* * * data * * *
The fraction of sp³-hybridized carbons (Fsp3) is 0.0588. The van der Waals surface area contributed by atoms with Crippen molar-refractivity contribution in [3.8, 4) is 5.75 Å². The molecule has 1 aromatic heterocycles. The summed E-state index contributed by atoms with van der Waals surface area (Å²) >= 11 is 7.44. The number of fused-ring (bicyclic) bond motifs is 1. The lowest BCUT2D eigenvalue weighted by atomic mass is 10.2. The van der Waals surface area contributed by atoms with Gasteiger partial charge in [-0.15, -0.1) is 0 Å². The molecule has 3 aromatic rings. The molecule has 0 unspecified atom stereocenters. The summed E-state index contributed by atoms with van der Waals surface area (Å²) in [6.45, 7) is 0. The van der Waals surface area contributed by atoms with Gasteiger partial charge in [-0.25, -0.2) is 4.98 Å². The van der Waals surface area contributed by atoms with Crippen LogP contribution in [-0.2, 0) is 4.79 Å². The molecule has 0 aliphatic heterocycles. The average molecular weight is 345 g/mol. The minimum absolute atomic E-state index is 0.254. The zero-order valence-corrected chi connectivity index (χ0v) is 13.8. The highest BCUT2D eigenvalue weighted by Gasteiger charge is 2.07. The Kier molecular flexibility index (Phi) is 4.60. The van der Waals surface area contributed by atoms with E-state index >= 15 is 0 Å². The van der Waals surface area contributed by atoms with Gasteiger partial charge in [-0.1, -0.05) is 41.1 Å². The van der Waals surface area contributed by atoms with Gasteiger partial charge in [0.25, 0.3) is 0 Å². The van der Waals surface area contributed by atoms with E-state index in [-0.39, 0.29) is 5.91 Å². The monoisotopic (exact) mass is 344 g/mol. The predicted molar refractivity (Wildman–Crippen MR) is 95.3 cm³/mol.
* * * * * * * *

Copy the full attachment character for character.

The fraction of sp³-hybridized carbons (Fsp3) is 0.0588. The van der Waals surface area contributed by atoms with Crippen molar-refractivity contribution in [3.8, 4) is 5.75 Å². The molecule has 1 aromatic heterocycles. The summed E-state index contributed by atoms with van der Waals surface area (Å²) >= 11 is 7.44. The number of fused-ring (bicyclic) bond motifs is 1. The lowest BCUT2D eigenvalue weighted by atomic mass is 10.2. The van der Waals surface area contributed by atoms with Gasteiger partial charge in [-0.15, -0.1) is 0 Å². The molecule has 3 aromatic rings. The molecule has 0 unspecified atom stereocenters. The summed E-state index contributed by atoms with van der Waals surface area (Å²) in [6.45, 7) is 0. The van der Waals surface area contributed by atoms with Gasteiger partial charge in [-0.25, -0.2) is 4.98 Å². The van der Waals surface area contributed by atoms with Crippen LogP contribution in [-0.2, 0) is 4.79 Å². The molecule has 0 aliphatic heterocycles. The average molecular weight is 345 g/mol. The minimum absolute atomic E-state index is 0.254. The zero-order valence-corrected chi connectivity index (χ0v) is 13.8. The highest BCUT2D eigenvalue weighted by Gasteiger charge is 2.07. The Kier molecular flexibility index (Phi) is 4.60. The van der Waals surface area contributed by atoms with E-state index >= 15 is 0 Å². The van der Waals surface area contributed by atoms with Gasteiger partial charge in [-0.1, -0.05) is 41.1 Å². The van der Waals surface area contributed by atoms with Gasteiger partial charge in [0.25, 0.3) is 0 Å². The van der Waals surface area contributed by atoms with E-state index in [-0.39, 0.29) is 5.91 Å². The monoisotopic (exact) mass is 344 g/mol. The predicted molar refractivity (Wildman–Crippen MR) is 95.3 cm³/mol.